Perez gets extra credit because his versatility helped his team, and because third base is a tougher position than first. If Perez had split his time between first and left field, I wouldn't be as inclined to give him extra credit. My impression is that Perez was at least a decent 3B (and Allen was subpar). Hodges was definitely a better fielding 1B than Perez, no one disputes that. I didn't know Hodges started as a catcher. Maybe he could have played third, maybe not. If Hodges had played his whole career at third, I'd be supporting him for the Hall. But there are too many first basemen with numbers just as good or better, that no one even considers for the Hall.
                    Gil was fighting in World War II, I do believe. Some guys were playing baseball during the war while they were in the service. I assume those war years put him a bit behind in developing into a major league player. The guys who were playing while in the military may have lost some major legue time, but they were still able to develop their game. I would think that the service teams were at least the eqivilent of minor league baseball.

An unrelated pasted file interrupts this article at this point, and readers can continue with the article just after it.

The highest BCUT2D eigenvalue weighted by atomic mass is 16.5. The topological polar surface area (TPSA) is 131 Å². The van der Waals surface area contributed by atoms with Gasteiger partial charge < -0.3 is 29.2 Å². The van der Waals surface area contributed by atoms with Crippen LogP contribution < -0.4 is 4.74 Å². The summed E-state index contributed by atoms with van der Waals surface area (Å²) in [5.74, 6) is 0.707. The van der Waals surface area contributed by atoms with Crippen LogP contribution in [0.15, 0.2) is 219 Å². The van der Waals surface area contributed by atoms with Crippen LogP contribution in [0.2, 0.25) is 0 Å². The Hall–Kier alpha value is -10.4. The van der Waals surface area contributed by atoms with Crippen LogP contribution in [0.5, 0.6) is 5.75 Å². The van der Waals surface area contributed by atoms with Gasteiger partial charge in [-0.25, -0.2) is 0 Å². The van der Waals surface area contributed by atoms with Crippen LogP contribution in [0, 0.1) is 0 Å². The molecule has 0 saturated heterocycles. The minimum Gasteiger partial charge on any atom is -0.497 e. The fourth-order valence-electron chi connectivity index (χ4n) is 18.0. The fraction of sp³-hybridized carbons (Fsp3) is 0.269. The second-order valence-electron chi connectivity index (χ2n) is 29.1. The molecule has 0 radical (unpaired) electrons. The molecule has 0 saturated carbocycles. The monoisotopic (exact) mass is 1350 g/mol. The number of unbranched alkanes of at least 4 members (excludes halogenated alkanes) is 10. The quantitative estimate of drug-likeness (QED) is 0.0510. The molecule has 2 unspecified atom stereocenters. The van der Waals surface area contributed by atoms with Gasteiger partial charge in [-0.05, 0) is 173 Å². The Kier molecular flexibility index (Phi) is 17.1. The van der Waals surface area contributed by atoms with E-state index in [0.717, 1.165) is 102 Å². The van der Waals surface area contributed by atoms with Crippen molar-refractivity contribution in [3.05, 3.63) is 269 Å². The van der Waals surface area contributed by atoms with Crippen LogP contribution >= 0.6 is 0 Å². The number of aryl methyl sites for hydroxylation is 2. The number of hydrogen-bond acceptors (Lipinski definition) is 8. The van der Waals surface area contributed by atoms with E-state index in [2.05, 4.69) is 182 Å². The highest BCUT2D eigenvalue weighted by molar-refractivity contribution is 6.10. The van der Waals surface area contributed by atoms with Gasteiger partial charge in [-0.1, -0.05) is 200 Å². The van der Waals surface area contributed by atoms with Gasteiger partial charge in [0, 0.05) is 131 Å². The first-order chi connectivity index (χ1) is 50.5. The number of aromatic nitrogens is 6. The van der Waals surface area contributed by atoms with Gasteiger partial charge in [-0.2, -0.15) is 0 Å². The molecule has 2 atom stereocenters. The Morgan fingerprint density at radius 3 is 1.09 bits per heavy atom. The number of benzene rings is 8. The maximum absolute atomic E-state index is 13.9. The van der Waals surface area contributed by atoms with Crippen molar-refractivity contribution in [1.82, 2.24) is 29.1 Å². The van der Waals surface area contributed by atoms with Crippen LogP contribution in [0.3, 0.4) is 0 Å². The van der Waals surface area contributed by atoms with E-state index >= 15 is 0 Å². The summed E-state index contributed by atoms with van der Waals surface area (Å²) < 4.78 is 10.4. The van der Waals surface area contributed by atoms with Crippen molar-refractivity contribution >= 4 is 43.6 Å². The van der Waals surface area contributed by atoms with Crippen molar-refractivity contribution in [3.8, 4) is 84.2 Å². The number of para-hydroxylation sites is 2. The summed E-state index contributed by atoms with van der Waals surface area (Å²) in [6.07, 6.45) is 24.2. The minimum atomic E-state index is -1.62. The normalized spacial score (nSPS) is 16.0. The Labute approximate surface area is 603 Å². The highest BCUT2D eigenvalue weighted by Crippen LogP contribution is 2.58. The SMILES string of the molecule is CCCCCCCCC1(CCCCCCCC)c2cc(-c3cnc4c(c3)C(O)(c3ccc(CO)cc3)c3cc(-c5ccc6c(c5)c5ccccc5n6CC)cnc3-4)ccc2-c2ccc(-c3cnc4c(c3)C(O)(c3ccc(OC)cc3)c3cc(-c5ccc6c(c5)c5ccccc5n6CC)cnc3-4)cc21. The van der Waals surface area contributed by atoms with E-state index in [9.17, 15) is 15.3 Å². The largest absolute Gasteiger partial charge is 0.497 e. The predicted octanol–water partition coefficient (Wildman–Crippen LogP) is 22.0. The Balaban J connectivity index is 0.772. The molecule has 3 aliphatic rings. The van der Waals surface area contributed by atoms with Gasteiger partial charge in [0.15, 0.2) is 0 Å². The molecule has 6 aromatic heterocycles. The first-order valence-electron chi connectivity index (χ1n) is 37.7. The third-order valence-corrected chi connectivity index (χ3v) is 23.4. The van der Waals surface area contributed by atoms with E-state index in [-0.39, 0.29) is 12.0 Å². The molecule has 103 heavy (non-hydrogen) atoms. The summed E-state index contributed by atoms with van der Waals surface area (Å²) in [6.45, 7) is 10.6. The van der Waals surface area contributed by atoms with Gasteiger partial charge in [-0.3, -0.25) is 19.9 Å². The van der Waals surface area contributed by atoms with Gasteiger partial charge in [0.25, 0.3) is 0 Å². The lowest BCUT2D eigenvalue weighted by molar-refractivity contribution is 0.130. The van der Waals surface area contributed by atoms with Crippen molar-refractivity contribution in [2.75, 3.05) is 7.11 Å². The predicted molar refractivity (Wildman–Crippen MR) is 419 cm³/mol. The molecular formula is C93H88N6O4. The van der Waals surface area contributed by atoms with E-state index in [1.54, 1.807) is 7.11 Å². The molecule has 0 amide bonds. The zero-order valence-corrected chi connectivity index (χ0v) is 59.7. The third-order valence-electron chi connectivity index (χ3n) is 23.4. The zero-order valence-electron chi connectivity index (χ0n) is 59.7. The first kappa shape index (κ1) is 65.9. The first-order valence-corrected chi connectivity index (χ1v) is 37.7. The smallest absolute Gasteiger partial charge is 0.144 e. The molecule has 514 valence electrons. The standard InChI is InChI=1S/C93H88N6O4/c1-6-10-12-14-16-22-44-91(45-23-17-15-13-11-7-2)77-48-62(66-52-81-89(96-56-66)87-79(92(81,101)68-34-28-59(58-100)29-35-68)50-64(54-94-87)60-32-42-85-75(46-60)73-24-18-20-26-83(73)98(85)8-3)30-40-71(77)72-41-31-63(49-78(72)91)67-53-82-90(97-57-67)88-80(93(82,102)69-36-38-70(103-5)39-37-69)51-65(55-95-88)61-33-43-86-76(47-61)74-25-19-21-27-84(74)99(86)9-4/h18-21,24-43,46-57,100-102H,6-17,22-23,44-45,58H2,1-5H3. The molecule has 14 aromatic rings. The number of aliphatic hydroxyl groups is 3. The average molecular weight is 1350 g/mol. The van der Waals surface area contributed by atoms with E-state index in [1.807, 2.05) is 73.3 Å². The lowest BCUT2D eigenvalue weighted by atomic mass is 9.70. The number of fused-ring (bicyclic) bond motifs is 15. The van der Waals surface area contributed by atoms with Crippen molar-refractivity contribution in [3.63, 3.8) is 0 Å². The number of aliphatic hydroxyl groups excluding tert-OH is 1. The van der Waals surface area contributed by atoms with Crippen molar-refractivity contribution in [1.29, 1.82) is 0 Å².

I am curious (not necessarily critical mind you) about your comment that had Gil played third you would think he should be in the Hall. I can see the positional argument for players up the middle (short, second, catcher and center) but not so much for the corners. It is not too dificult to imagine Gil at least standing out at third for twenty years and catching what was hit to him. He did that at first base. His arm was good enough to be a catcher so it is doubtful he would have had trouble making the long throw to first. If he is a good enough player to be in the Hall, why penalize him for being a first baseman? Unlike say Allen, he was not converted to first because he could not play anywhere else.